GENEVA (Reuters) - Yemen faces a humanitarian catastrophe unless the Saudi-led coalition allows it to import and distribute vital food, fuel and medicines, the International Committee of the Red Cross said on Wednesday.
“Humanitarian agencies can do things, but it will be the tip of the iceberg,” said Cedric Schweizer, outgoing head of the ICRC’s delegation in Yemen.
“Most things are political decisions — access to fuel, ensuring that the importation of normal medicines for chronic diseases can be allowed, and food because 90 percent of food is imported in Yemen.”
Saudi-led forces began air strikes on Houthi forces in Yemen two months ago. They are enforcing inspections on ships entering Yemeni ports, saying they want to stop arms reaching Iran-backed Houthis.
Commercial fuel tankers must have access to ports and the distribution system for fuel must function, Schweizer told Reuters. Fuel is vital to run hospital generators and water pumping stations in the country of 26 million.
Only 5-10 percent of usual imports has entered Yemen over the past two months of the conflict, which has killed more than 2,000 people, he said. Food prices have soared.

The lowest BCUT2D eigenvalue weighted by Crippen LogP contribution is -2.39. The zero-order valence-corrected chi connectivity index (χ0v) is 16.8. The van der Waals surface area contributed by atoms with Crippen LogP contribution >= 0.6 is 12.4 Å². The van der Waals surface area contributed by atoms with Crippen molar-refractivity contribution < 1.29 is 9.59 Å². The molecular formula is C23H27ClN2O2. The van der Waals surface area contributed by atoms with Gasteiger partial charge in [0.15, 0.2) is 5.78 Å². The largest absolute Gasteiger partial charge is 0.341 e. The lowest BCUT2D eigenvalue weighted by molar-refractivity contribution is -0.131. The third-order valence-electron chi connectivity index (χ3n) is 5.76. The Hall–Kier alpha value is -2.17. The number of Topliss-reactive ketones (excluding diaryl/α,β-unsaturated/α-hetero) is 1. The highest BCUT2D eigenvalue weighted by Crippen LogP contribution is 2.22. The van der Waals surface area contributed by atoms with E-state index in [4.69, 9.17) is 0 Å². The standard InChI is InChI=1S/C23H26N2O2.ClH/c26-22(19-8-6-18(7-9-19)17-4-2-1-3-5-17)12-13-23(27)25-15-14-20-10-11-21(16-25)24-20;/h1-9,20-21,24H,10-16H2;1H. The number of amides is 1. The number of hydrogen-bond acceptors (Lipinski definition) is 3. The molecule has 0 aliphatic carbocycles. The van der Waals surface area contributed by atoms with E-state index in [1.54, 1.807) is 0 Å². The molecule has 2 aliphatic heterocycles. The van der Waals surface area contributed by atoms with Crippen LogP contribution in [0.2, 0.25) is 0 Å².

“If there is no fuel there will be no water very soon, and if this is the case we have thousands of people, if not millions, at risk because there is no access to water,” Schweizer said.
“If a solution is not found today it will be a big humanitarian catastrophe.”
Schweizer was speaking after holding talks on the Yemen crisis with U.S. officials and before heading for meetings in Tehran and Moscow.
“What we need is to mobilize these different countries who have an impact or who belong to the coalition to ensure that they take into consideration the needs of the civilian population,” he said.
Saudi-led air strikes killed at least 80 people near Yemen’s border with Saudi Arabia and in the capital Sanaa on Wednesday, residents said, the deadliest day of bombing in the war.
“We identify all of our movements to the coalition to make sure we are not targeted,” Schweizer said.
The ICRC has 250 aid workers in Yemen. An ICRC surgical team is treating war wounded in Aden and the agency is providing food to 20,000 displaced families.
The ICRC is in touch with all tribes, clans and armed groups, including Al Qaeda in the Arabian peninsula, Schweizer said.
Reporting by Stephanie Nebehay; editing by Andrew Roche